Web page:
ternary operator

program for ternary operator

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5 Replies - 3083 Views - Last Post: 29 December 2009 - 10:57 AM Rate Topic: -----

#1 mohammedansari  Icon User is offline

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ternary operator

Posted 29 December 2009 - 08:27 AM

im not getting the program n its output for ternary operator plzzzzzzzzzzzzzzz help me :)
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#2 JackOfAllTrades  Icon User is offline

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Re: ternary operator

Posted 29 December 2009 - 08:32 AM

printf("result: %s\n", isTrue ? "true" : "false");

is funadamentally the same as
printf("result: ");
if (isTrue)
{
	printf("true\n");
}
else
{
	printf("false\n");
}

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#3 sparkart  Icon User is offline

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Re: ternary operator

Posted 29 December 2009 - 09:23 AM

For reference, ternary operator is also known as a conditional operator.

This post has been edited by sparkart: 29 December 2009 - 11:04 AM

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#4 NickDMax  Icon User is offline

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Re: ternary operator

Posted 29 December 2009 - 10:18 AM

When you use an operator you create what is called an "expression" -- in C/C++ an expression evaluates to some value.

So for example the expression, 5 + 2 evaluates to 7.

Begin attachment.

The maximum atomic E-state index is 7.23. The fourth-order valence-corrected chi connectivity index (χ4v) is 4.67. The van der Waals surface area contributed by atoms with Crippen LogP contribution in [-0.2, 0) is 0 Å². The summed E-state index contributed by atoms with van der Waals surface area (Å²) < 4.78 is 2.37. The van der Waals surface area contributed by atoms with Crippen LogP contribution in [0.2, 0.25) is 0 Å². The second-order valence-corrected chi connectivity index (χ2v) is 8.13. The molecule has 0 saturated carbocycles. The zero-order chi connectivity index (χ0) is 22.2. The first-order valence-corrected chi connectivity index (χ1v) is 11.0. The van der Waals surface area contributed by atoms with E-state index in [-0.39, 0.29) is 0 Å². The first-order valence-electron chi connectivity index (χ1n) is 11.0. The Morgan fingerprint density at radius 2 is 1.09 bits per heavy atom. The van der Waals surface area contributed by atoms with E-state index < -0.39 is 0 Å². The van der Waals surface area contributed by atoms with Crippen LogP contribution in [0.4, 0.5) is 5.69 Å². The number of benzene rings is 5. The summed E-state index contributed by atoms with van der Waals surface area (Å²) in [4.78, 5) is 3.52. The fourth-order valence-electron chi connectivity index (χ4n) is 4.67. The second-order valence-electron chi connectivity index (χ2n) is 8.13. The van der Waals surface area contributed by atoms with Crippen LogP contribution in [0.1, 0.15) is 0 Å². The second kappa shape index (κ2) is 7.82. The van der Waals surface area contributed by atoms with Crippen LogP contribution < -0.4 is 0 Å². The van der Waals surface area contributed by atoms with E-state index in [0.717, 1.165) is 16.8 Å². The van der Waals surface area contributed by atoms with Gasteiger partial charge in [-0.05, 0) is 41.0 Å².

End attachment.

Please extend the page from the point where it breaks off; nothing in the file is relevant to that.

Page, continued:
The operator + is a binary operator, meaning that it has two argument expressions, a left hand side (LHS) and a right hand side (RHS), so an expression using the + operator looks like this: LHS + RHS

Note that I said "argument expressions" -- that is because the LHS and RHS don't have to be simple values/variables, they can be complex expressions made up of other expressions with other operators. For example:

4 * 5 + 2, LHS = 4 * 5 and the RHS = 2

A ternary operator has three arguments. C/C++ only has 1 ternary operator ( ?: ) and it takes three arguments: conditional-expression, true-expression, false-expression

conditional-expression ? true-expression : false-expression is the syntax for a ternary expression in C/C++.


The conditional-expression is an expression that evaluates to either true or false. In C/C++ zero means false, and NON-ZERO means true.

If the conditional-expression evaluates to true, then the entire ternary expression evaluates to the value of the true-expression, else the entire ternary expression evaluates to the value of the false-expression.

So now some examples:
(a > b ) ? a : b evaluates to the value that is greater, if a > b then the expression evaluates to the value of a, if a <= b then the expression evaluates to the value of b. This makes a nice little max value function:
int max(int a, int b ) { return (a > b ) ? a : b; }

isTrue ? "true" : "false" if the variable isTrue evaluates to true, then the expression evaluates to the const char* to the string "true", else it evaluates to the pointer to "false".

for example to solve the riddle of 99 bottles vs 1 bottle of beer on the wall:
void printBeers(int num) {
std::cout << num << ((num == 1) ? "bottle" : "bottles") << " of beer on the wall!" << std::endl;